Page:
Block on Trump's Asylum Ban Upheld by Supreme Court
Welcome to hell, young first-years. We made that decision once, and if you haven't heard, the economy made a fool out of us upon graduation. You're entering a depressed field, full of depressed surplus graduates, at a very depressing time. And now, you're about to meet the weirdest batch of anal retentive folks you've ever seen.
Just remember, none of these people will harm you, even the ubiquitous gunner. Also note that most people don't fit neatly into tiny boxes -- they may be a gunning butterfly or a burned-out scholar. And if you (gunner!), think we've missed a category, tweet us.
Without further ado, or scare tactics, are 5 types of fellow students you are likely to come across in
Hades your 1L year.
1. The Sincere Scholar
A personal favorite, this is the person who works until their fingers bleed from paper cuts, every single night. She'll continue to do so for the next three years, so unless you are placed in a small discussion-style class with her, or join her on law review, you may never meet her.
That's a shame too. These are the best kinds of law students, as they usually got here by hard work, will kick the grading curve's butt with hard work, and will succeed in life with even more hard work.
You can't hate this person. You can only hate yourself for your lesser work ethic.
2. The Social Butterfly
Here to study? He isn't. He's head of seventeen different clubs, plays on every intramural sports team, and is at every single party.
If he doesn't disappear after a semester or two, beware: he's probably a secret genius or is using a sufficient quantity of methamphetamines to stay awake all night, memorizing study supplements.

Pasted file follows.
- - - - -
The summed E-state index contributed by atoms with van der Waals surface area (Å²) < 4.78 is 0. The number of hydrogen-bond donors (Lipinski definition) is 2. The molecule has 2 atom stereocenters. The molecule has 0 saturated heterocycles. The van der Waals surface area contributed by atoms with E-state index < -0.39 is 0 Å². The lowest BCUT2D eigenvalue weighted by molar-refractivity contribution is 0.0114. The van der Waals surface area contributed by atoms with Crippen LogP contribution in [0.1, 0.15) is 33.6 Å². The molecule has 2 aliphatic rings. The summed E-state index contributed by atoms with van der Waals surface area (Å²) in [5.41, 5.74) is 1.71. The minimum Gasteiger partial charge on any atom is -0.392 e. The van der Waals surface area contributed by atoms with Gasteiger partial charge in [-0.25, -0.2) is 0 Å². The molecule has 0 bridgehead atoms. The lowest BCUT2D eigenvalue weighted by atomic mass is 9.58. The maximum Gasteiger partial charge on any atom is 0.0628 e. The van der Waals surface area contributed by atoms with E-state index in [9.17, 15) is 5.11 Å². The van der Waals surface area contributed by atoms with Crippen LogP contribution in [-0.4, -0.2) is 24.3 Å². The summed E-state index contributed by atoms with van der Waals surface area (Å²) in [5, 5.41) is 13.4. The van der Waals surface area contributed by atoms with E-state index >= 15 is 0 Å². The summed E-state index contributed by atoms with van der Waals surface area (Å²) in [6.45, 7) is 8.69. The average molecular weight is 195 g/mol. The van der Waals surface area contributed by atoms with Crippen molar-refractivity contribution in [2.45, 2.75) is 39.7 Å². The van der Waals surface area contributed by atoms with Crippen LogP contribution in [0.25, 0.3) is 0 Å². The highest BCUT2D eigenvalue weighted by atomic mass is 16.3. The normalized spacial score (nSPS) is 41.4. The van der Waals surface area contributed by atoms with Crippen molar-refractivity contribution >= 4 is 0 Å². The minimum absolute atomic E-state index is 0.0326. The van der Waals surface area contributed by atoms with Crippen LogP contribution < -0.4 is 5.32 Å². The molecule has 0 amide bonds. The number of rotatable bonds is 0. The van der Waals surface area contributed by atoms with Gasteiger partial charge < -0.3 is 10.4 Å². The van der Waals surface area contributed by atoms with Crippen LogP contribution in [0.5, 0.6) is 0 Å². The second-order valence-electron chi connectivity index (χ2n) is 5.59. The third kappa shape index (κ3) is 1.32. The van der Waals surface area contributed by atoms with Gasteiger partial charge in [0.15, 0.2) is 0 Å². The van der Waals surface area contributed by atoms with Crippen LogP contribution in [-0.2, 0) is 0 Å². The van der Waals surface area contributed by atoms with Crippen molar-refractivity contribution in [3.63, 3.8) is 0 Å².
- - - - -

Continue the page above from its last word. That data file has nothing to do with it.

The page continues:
3. The Slackers and Burnouts
She only attended law school because her philosophy degree was worthless, at least career-wise. Much like the social butterfly, she can get by without putting in 12-hour study sessions. She doesn't, however, clamor to "lead" or "participate" or even "try."
Everyone enters law school wanting to be the top student. Many, many law students will eventually fall into burnout, however. My effort and class rank dropped to levels of comfortable mediocrity once the depression of the desolate job market set in during 2L year. Others may make it to 3L year before ceasing effort.
4. Da Gunner
Don't fear the gunner. He will attend a pre-law "Law School Preview" course, which promises to teach him the secrets to succeeding in law school. He'll buy every study supplement in existence. and read them all, before school even starts. He'll raise his hand fifty-seven times per class and chase the professor back to his office with questions.
He'll also ask his contracts professor for his thoughts on the issue of standing in Hollingsworth v. Perry, while still discussing consideration in contract law.
The gunner is an idiot. Had he any brains, he'd realize that he was (a) irritating his classmates, (b) asking truly stupid questions, and (c) putting forth effort in class sessions that mean absolutely nothing (tip: it's all about the tests).
5. The Wrong Turn
They've gone too far to quit, but these people don't really belong in law school. They are too shy to be effective advocates, lack analytical skills necessary to truly grasp and apply the law, and look near death by the end of finals.
They probably got here through hard work. They may survive law school, barely, with more hard work. Five years from now, it's a sure bet that they'll be doing something else entirely.